As we’ve reported previously, the new Mac Pro comes in a sleek cylindrical case, about 10 inches high. Unfortunately, that case has no room for expansion with PCI cards or internal storage devices. Users of the new power machine will have to rely on the machine’s six Thunderbolt 2 ports and four USB 3 ports to connect peripherals or upgrade the storage.
Retina MacBook Pro
Apple also used Tuesday’s event to reveal updated versions of the Retina MacBook Pro.
The new entry-level $1299 13-inch Retina MacBook has a 2.4GHz dual-core Core i5 processor and comes with 4GB of RAM, integrated Intel Iris Graphics, and 128GB of flash storage. It’s a bit lighter (0.11 ounces) and thinner (0.04 inches) than the previous 13-inch model. The $1299 price tag is $200 less than what Apple charged for the previous generations’s entry-level MBP.
There are two upgrade configurations: A $1499 model has the same CPU, but comes with 8GB of RAM and 256GB of flash storage. The $1799 model has a 2.6GHz dual-core Core i5 processor, 8GB of RAM, and 512GB of flash storage.
The new $1999 15-inch Retina MacBook Pro ($200 less than its predecessor) has a 2.0GHz quad-core Core i7 processor, 8GB of RAM, Iris Pro integrated graphics, and a 256GB SSD. For $600, you can upgrade that to a 2.3GHz quad-core Core i7 with 16GB of RAM and 512GB of flash storage, along with improved graphics.
All of the new Retina MacBook Pro models are available Tuesday via Apple retail stores and Apple.com.
OS X Mavericks
Speaking of Macs, Apple also provided a ship date for OS X Mavericks, the latest version of the company’s desktop operating system, which was previewed last June. Mavericks is now available from the Mac App Store, and even more significantly, it’s free.
Mavericks brings several key under-the-hood features to OS X, new versions of popular Apple iOS apps, and full support for multiple displays. Apple senior vice president of software engineering Craig Federighi briefly outlined some of the key technology improvements in OS X Mavericks. He talked about its improved battery life for laptops, compressed memory technology to help lessen your computer’s memory load, and graphics improvements. He then ran through some of the new features first demonstrated back in June, including Safari shared links, enhanced notifications, Finder tags, multiple display improvements, and new Maps and iBooks apps.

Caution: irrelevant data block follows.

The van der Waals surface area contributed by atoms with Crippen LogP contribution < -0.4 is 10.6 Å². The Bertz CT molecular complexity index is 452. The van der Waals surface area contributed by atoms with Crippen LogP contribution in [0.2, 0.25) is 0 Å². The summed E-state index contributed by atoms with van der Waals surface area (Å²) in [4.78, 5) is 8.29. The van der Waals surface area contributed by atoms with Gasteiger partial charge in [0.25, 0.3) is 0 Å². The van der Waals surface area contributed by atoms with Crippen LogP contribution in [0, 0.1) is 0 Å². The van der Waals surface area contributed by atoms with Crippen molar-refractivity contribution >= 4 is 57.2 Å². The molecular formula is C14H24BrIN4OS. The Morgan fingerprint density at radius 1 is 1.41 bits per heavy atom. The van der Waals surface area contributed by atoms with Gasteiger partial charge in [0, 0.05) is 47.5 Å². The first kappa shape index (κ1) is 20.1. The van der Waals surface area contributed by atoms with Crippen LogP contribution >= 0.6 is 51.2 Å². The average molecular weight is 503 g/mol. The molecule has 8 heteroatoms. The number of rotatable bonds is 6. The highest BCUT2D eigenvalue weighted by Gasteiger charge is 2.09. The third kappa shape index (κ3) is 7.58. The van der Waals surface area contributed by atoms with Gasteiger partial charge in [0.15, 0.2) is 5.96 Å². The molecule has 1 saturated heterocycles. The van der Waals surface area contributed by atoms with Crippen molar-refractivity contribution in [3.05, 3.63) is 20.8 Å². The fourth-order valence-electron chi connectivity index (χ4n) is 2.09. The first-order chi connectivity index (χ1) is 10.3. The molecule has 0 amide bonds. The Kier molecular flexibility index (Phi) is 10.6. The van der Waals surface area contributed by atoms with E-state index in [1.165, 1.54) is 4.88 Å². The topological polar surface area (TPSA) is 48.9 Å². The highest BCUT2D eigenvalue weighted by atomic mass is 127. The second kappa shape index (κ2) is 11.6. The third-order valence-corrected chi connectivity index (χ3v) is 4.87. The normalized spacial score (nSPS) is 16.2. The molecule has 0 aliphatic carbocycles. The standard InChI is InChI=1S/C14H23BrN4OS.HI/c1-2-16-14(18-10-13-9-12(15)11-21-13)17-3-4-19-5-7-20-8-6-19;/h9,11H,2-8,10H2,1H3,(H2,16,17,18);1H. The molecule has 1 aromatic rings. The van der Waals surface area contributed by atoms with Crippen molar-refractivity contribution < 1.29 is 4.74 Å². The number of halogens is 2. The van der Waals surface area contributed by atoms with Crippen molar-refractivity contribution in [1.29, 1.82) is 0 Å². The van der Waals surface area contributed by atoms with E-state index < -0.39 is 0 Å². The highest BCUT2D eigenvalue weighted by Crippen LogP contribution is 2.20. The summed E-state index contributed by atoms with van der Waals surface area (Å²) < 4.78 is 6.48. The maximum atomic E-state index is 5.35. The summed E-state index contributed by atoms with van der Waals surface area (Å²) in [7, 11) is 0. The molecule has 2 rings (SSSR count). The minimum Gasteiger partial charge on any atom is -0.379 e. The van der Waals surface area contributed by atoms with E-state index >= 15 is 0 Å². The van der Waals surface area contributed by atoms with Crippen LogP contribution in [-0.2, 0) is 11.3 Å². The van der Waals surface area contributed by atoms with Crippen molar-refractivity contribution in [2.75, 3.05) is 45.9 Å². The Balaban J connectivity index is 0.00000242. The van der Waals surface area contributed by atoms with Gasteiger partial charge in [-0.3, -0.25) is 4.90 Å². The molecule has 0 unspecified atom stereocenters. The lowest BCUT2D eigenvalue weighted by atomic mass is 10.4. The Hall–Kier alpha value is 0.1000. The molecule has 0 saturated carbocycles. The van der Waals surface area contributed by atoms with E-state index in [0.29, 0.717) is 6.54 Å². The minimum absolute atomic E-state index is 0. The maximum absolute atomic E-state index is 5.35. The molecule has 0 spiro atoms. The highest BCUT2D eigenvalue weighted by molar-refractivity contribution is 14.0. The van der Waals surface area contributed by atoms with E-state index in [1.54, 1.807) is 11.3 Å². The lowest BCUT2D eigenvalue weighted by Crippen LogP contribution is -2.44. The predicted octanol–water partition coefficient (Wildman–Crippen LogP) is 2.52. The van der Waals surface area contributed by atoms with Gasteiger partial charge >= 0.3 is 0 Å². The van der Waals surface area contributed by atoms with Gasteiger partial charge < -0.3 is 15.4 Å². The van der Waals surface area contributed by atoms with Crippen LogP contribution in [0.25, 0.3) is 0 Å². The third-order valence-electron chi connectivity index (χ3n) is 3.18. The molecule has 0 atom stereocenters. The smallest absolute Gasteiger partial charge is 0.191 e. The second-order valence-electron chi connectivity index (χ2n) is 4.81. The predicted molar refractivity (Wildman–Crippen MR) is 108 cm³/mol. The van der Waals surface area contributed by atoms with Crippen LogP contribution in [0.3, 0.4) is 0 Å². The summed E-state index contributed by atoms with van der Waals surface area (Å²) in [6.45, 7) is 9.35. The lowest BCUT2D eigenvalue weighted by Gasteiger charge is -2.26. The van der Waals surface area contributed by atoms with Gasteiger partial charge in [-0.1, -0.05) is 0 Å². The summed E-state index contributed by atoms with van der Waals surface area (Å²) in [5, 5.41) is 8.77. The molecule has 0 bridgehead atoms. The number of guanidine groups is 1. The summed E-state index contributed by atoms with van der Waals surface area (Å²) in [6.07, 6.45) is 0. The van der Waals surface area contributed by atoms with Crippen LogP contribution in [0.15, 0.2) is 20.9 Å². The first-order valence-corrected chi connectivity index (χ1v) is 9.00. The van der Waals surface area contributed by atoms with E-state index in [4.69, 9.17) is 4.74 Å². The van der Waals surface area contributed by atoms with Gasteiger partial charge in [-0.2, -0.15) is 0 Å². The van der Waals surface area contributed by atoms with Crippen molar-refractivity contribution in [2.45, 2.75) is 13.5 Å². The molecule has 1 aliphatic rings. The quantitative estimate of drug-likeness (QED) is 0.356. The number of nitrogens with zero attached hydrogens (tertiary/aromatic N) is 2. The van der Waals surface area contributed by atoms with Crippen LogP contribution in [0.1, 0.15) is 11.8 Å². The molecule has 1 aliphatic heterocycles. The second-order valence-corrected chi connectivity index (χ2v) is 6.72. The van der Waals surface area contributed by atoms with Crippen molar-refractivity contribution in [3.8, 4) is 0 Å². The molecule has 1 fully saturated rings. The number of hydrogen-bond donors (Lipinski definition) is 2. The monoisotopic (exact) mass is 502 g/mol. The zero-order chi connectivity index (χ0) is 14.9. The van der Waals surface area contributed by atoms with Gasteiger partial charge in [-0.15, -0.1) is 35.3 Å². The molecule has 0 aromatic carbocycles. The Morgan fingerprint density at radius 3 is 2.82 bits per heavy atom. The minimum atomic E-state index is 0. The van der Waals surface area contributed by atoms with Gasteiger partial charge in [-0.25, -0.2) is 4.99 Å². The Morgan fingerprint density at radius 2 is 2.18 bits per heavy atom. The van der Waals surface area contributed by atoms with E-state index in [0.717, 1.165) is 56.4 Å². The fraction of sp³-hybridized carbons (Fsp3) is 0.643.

OS X Mavericks will be available as a free download from the Mac App Store on OS X Snow Leopard or later. It’ll run on a 2007 iMac and MacBook Pro or later; 2008 MacBook, Macbook Air, or Mac Pro or later; and the 2009 Mac mini or later.
Finally, Apple unveiled a heaping helping of new iOS and Mac apps, including updates to the company’s iWork suite, iLife suite, and professional applications.
The iWork apps—Pages, Numbers, and Keynote—now offer full file-compatibility between OS X, iOS, and PCs (via the iWork for iCloud service). They’ve also been completely overhauled with new designs and new features. For example, Pages gets new smart text and object recognition technology, which replaces the old Inspector and actively changes depending on what you have currently selected. The Numbers spreadsheet app gains some new interactive chart options, while Keynote contains new effects and animations, designed to work on both iOS and OS X. Apple also demonstrated a new feature for iWork for iCloud: live collaboration. The new iWork apps should be available the afternoon of October 22 from the iOS and Mac App Store.
Also, after what seems like forever, we’ll finally see updates to iLife—iPhoto, iMovie, and GarageBand—for both the Mac and iOS. Highlights include faster Photo browsing in iPhoto and iOS-made Photo Books; easier browsing and speed controls in iMovie; and more tracks and a new Drummer feature in Garageband. Drummer plays along with your songs at your direction. You can pick the style of drumming, the virtual player, and even choose the instruments. The accompaniment is based on the work of real drummers in a variety of genres.
We’ll have first looks and reviews for all Apple’s new hardware and software soon, so stay tuned.
Updated at 3:20 p.m. PT with a video report.